Today! Because I don’t know if there is anything wrong because I don’t know how other people are –
Punch-Drunk Love (2002)
Directed by Paul Thomas Anderson (x3)
Starring Adam Sandler (x2), Emily Watson, Philip Seymour Hoffman (x2), Luis Guzman (x2), Robert Smigel, Mary Lynn Rajskub (x2)
Paul Thomas Anderson’s smallest movie also easily qualified as his weirdest, until Inherent Vice came on the scene twelve years later. But this one is still pretty odd – Sandler (at his unhinged drama-comic best) plays a thoroughly damaged novelty item warehouse manager who simultaneously begins a relationship with a solidly damaged British women, while also contending with that most typical of film villains – scurrilous phone sex operators. He’s also got half a dozen sisters and periodically flies into violent rages, often at the expense of innocuous public restrooms or sliding glass doors.
But, through Sandler’s amazing performance (yes, amazing!) you actually end up rooting for this psychological mess to triumph in the end. It’s not a particularly fun movie – at the same time it also isn’t the downer that it reads on paper. The love story is crazy, but it also really works. Sandler and Watson are a pretty well-matched team, and with Anderson’s sturdy guidance they make what could be a pitiable pair into a pretty endearing couple. Add in the quirky touches – he tinkers around with a tiny piano abandoned near the warehouse, he works to amass frequent flier miles by exploiting a wild pudding loophole – and another great PTA soundtrack memorably led by Shelley Duvall’s Popeye song “He Needs Me,” and you’ve got another great, if more divisive Anderson film.
This may just be from the people I’ve talked to, but of the eight Anderson movies, this one seems to be alternately the most disliked or the most disregarded. Is it Sandler? Could people not embrace him playing so far out of his norm? Is it that most of the characters appear to be somewhere on a spectrum of lunacy? Is it the comparatively narrow scope of the movie, compared to other PTAs? I’m not positive, but it really seems like you either love this movie, or you don’t care. And I do love this movie.
For those keeping track, yes, this is the third PTA film to make the list, landing him in the Director Three-Timer group with Hitchcock and Woody Allen, the main difference being the huge discrepancy in their respective outputs. Hitch directed at least 45 movies (many of his early works are lost now) and Woody has directed nearly 50 – PTA has made eight features as of this writing, six of which were eligible for this list, five of which made it (sorry, Hard Eight!). Still, 5 of 6, that’s as good a ratio as you’ll find in this stretch of film ogling. In #315 The Master and #380 There Will Be Blood I’ve mentioned my opinion about Anderson’s position among the world’s directors (er, at or near the top), and I will no doubt get into this topic again, but not for a little while. Stay tuned!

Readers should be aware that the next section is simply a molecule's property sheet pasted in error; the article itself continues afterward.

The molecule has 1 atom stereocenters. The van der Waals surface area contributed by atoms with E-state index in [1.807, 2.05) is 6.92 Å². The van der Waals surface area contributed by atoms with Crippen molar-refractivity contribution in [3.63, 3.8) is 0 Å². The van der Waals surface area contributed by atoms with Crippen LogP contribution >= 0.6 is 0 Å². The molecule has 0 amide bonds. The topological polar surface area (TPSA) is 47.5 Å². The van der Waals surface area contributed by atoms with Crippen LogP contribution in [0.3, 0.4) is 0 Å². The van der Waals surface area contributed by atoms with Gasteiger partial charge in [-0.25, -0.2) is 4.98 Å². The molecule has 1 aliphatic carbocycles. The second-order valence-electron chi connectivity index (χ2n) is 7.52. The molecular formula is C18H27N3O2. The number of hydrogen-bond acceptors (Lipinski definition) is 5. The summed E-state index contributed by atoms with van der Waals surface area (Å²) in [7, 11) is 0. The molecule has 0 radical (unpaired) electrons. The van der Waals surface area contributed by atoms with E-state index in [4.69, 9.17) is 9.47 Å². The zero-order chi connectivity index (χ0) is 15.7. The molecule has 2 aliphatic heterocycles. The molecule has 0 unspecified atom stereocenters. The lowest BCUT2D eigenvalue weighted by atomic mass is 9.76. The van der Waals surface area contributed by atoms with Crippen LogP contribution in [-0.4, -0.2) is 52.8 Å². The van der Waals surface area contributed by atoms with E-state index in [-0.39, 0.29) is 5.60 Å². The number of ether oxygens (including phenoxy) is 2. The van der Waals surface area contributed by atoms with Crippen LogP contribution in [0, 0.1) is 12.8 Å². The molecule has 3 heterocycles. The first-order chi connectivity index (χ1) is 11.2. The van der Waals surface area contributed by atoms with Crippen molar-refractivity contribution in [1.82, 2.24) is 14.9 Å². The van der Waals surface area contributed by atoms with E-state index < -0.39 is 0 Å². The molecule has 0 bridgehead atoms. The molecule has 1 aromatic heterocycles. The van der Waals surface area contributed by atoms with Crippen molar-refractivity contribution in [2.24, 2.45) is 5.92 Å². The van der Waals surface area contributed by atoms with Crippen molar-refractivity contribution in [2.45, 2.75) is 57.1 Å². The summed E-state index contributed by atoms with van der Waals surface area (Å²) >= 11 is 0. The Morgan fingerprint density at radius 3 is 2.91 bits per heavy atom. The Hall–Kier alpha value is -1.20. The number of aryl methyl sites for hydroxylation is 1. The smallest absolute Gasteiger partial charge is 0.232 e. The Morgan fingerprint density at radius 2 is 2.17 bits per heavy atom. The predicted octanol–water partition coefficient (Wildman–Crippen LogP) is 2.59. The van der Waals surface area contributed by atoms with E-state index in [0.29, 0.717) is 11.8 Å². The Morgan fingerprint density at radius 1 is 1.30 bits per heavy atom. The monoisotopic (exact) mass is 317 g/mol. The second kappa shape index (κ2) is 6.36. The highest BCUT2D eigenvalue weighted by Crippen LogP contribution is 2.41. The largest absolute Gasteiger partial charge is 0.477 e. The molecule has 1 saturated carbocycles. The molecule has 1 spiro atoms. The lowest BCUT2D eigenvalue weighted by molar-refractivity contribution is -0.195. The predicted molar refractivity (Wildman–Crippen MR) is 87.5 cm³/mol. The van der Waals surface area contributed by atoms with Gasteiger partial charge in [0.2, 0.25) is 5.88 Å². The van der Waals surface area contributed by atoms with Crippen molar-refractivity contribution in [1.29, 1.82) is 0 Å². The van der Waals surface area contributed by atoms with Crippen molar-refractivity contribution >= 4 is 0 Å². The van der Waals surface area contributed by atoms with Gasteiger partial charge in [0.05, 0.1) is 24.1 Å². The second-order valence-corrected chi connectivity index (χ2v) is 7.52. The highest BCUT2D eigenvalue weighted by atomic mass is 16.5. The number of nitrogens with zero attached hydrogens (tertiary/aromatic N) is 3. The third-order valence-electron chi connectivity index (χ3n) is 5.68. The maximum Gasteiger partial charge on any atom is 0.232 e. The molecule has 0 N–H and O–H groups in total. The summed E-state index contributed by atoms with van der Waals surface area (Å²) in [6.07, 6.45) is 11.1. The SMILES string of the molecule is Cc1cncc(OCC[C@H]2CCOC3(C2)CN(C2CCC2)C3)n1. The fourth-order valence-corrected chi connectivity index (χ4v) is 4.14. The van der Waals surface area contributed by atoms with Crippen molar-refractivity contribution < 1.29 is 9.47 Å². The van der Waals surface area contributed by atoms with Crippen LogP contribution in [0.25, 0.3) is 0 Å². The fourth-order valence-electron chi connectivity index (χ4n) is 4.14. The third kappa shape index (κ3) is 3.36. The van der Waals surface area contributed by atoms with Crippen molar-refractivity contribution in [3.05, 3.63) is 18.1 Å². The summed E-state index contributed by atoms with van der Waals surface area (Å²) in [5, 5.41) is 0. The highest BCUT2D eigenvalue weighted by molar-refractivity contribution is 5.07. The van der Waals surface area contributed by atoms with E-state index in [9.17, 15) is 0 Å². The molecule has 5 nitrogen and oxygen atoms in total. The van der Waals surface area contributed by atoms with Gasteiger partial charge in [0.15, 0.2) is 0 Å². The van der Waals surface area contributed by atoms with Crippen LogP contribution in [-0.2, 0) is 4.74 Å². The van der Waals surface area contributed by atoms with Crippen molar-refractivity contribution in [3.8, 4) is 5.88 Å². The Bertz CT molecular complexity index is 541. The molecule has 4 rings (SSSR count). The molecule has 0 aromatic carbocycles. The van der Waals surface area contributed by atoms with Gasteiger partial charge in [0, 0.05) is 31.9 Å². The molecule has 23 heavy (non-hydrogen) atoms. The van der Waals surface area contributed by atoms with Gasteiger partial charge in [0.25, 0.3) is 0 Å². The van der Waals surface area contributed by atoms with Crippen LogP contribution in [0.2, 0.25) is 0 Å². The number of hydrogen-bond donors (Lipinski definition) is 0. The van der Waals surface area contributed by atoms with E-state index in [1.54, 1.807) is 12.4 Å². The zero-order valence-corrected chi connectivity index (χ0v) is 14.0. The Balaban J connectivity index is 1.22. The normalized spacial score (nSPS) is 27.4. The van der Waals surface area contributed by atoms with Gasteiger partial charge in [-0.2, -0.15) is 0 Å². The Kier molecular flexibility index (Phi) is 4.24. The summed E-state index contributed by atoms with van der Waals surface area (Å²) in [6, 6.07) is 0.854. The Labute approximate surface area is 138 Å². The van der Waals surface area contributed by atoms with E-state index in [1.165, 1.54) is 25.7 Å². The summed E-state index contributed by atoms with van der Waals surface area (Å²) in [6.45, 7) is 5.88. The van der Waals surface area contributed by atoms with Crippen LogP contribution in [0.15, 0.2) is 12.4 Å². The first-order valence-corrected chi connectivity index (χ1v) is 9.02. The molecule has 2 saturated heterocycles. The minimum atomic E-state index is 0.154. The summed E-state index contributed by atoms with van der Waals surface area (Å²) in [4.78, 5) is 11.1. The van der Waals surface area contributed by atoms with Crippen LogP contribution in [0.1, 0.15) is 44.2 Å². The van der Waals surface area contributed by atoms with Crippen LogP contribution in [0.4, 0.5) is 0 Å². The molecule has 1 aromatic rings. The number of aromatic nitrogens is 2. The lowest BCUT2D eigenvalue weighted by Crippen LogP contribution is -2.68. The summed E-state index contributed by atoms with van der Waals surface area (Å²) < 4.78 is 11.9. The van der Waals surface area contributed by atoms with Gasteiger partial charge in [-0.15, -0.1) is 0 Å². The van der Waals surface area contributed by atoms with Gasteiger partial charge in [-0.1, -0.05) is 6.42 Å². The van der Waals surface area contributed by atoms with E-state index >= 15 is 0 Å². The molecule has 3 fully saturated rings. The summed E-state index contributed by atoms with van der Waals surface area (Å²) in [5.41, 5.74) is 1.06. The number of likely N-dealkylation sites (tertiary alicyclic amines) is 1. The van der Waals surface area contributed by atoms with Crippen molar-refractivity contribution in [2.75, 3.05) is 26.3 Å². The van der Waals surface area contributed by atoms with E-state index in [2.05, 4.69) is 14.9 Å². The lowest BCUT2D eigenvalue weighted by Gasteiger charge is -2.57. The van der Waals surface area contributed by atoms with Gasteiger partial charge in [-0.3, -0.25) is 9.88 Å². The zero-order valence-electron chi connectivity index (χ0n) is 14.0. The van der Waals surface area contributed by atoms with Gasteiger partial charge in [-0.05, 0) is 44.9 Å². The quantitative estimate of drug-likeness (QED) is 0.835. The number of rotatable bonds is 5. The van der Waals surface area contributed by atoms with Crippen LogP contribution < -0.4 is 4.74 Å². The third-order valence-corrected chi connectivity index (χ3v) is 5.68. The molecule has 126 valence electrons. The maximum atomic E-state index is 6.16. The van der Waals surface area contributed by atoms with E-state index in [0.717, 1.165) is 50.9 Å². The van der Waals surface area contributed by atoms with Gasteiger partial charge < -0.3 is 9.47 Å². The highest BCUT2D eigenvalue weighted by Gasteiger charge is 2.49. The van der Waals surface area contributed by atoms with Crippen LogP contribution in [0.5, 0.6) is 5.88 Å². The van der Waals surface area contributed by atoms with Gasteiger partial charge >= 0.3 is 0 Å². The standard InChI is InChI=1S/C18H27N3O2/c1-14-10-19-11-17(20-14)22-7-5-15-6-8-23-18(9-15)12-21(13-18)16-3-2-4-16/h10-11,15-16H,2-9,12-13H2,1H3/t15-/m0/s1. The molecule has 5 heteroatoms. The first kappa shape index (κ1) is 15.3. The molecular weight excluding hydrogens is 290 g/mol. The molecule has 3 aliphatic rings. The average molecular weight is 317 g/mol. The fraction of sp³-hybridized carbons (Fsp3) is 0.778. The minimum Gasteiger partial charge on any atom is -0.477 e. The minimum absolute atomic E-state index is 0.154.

Punch-Drunk Love also inducts four of the cast into the Two-Timers acting wing – Philip Seymour Hoffman (I didn’t even mention PSH’s work in this movie! Phenomenal stuff!) coupling this PTA with his other PTA list spot in The Master, Mary Lynn Rajskub, the only formal actress portraying one of Barry’s sisters, also had that bit role in the seminal Tom Green movie of our time, #348’s Road Trip, and Luis Guzman and Sandler, co-starring again the following year in a more typical Sandler vehicle, #368 Anger Management.
Fun fact – this is the only PTA film since 1997 (This again excludes Hard Eight! And that’s a pretty good movie, despite these omissions!) to receive no Oscar nominations. It did get Sandler a Best Actor Comedy/Musical Golden Globe nod though – to date, his only Globe nomination. Don’t cry for Opera Man, though – he has been nominated for a ridiculous 19 MTV Movie Awards. That’s not nothing!
Coming tomorrow! All this has happened before, and it will happen again, but this time it happened in London –
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